The Federal Communications Commission (FCC) had a busy year in 2014. During the past 12 months, the FCC proposed new regulations on net neutrality  and pursued the largest privacy action in its history against TerraCom, Inc. and YourTel America, Inc. While so far in 2015 the FCC has kept its cards close to its chest, it is expected that the FCC will continue to be active regulating broadband Internet service providers (Providers). And, with President Obama’s plea to the FCC to promote net neutrality,  this activity may expand into the FCC testing the privacy waters to see if the agency should fully commit to exclusive regulation of this area.
This article will explore some of the concerns with the FCC’s authority to regulate Providers, highlight the FCC’s recent privacy enforcement history, and question whether the FCC is equipped to be the sole regulator of broadband Internet service providers.
Though the FCC has general authority to regulate Providers,  the FCC may not impose certain obligations on Providers if those obligations would be tantamount to treating Providers as common carriers.  As used in this article, a Provider is an entity that facilitates a consumer’s use of telecommunications services to connect to the Internet through “last-mile” transmission lines.  Access is usually “furnished through broadband,” if not, then through some other communications technology.
A common carrier, as defined by the Communications Act, is a provider of “basic [communication] services . . . subject to the duties that apply to such entities, including that they ‘furnish communication service upon reasonable request’ . . . [and] engage in no ‘unjust or unreasonable discrimination in charges, practices, classifications, regulations, facilities, or services.’”  The implication of being treated as a common carrier, as opposed to a mere Provider, is that a common carrier must “serve the public indiscriminately.” 
In the context of broadband Internet, if Providers were deemed common carriers, they would most likely have to adhere to net neutrality. Proponents of net neutrality have encouraged four principles:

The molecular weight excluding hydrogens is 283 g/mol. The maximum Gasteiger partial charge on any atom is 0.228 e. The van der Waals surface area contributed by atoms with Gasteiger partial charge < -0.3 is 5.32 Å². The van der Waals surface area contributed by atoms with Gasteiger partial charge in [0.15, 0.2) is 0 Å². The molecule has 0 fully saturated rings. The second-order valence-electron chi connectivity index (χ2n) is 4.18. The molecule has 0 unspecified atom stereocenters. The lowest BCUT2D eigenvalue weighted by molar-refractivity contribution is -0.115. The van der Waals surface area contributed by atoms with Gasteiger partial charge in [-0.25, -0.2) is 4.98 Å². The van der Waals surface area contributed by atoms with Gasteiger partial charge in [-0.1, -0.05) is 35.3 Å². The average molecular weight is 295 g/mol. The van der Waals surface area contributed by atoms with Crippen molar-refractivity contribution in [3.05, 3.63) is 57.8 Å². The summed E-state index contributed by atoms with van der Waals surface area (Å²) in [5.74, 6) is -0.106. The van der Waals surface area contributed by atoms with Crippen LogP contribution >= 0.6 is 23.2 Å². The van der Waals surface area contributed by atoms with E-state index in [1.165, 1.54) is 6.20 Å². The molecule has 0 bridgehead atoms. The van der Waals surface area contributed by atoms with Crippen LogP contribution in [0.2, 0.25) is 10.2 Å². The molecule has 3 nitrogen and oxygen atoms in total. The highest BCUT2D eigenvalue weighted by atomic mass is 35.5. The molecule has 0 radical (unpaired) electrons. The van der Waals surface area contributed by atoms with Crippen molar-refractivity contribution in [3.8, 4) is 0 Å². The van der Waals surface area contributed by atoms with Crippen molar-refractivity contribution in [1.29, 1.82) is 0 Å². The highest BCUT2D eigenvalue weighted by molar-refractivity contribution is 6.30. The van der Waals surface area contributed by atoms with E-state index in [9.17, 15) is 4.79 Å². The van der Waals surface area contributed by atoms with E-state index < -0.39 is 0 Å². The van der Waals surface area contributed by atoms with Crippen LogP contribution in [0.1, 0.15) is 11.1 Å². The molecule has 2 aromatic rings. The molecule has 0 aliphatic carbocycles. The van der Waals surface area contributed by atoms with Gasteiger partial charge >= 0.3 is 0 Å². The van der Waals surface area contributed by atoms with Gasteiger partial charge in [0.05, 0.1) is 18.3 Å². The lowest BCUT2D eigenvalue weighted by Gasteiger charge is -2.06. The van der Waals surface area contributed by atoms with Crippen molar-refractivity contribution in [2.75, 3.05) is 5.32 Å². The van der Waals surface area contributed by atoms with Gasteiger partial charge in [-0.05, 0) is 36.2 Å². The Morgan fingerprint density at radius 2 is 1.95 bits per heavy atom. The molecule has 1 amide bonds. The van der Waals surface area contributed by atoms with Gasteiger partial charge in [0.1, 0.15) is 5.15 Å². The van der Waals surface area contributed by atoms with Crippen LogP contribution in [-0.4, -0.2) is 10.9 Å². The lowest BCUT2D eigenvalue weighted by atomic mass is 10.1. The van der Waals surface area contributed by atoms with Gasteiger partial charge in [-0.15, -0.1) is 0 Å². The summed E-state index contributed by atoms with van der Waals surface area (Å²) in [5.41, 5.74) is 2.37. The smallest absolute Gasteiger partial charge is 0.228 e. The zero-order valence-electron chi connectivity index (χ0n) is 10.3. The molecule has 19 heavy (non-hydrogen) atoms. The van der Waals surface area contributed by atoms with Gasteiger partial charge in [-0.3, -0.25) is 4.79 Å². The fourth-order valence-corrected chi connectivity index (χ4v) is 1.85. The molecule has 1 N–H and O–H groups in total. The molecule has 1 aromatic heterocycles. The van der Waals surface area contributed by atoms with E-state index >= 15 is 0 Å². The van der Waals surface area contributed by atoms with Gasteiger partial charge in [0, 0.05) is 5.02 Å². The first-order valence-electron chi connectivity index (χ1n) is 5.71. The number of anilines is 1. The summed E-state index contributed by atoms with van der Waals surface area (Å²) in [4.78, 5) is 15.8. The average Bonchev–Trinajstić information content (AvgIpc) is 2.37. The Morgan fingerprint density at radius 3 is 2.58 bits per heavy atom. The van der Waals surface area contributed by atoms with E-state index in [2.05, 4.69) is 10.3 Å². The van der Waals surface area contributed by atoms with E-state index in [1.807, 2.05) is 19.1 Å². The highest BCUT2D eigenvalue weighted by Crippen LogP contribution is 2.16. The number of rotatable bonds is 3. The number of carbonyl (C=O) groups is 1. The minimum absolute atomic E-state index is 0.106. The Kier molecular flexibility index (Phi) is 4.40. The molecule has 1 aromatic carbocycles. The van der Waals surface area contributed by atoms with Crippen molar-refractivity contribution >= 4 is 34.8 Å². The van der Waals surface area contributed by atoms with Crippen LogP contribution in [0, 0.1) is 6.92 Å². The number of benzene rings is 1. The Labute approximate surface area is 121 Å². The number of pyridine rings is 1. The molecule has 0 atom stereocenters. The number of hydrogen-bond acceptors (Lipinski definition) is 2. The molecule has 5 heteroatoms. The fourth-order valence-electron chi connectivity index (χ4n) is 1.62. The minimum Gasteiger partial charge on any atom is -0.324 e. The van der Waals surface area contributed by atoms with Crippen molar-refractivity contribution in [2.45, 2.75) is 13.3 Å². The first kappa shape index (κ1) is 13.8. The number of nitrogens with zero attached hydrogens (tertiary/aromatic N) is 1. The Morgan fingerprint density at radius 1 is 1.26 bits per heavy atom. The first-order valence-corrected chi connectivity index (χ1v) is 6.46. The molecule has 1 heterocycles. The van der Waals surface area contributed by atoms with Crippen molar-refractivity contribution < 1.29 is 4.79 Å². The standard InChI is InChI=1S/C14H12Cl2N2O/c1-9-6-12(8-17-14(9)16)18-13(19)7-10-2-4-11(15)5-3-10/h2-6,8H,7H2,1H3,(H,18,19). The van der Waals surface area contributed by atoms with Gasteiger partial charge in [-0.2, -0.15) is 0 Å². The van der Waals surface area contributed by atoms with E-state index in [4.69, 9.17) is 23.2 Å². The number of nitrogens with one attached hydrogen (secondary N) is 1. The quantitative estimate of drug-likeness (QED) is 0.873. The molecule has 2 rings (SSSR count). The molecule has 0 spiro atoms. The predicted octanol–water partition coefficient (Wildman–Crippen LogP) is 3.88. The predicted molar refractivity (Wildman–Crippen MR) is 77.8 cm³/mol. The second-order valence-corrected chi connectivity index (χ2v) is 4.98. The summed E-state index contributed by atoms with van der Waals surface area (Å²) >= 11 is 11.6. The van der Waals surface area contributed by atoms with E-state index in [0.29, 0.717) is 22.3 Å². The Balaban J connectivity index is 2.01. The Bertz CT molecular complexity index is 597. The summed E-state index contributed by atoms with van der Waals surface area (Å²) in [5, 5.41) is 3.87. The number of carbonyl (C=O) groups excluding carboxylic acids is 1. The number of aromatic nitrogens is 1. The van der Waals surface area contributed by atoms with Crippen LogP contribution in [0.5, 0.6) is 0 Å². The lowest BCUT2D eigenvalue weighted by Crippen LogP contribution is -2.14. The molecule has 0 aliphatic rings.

- Anti-blocking – Providers would be unable to block access to any website or service that a consumer requests if the content on the website or service is legal.
- Anti-throttling – Providers could not “slow down” or “speed up” the transmission speed of content based on the Provider’s preferences.
- Increased transparency – Providers would be required (or at least encouraged) to disclose network practices and performance as well other conditions that effect service to end-users.
- No paid prioritization – Providers could not prioritize traffic from certain content providers even if these content providers were willing to pay for such prioritization.
The D.C. Circuit Court of Appeals recently addressed how the FCC’s current classification of Providers affects the FCC’s ability to impose net neutrality in Verizon v. FCC. The court held that Section 706 of the Telecommunications Act of 1996  granted the FCC authority “to take steps to accelerate broadband deployment,” and the court affirmed the FCC’s general authority to regulate and to impose restrictions on Providers. But the court also held that the FCC could not impose restrictions on Providers if such restrictions would subject Providers to obligations of common carriers.  Because the FCC has not classified Providers as common carriers under Title II of the Communications Acts,  it cannot subject them to common carrier restrictions, including anti-discrimination and anti-blocking rules. 
In response to the court’s holding, FCC Chairman Tom Wheeler expressed his openness to the FCC reclassifying Providers as common carriers. Particularly, in his statement accompanying the Notice of Proposed Rulemaking in In re Protecting and Promoting the Open Internet, Wheeler supported reclassification if such action would allow the FCC “to follow the roadmap laid out by the D.C. Circuit,” because he believes it is “the fastest and best way to get [net neutrality] protection in place.”  President Obama also has suggested that the solution to establishing net neutrality rules is reclassifying Providers as common carriers.  But were the FCC to reclassify Providers, it could have unforeseen consequences.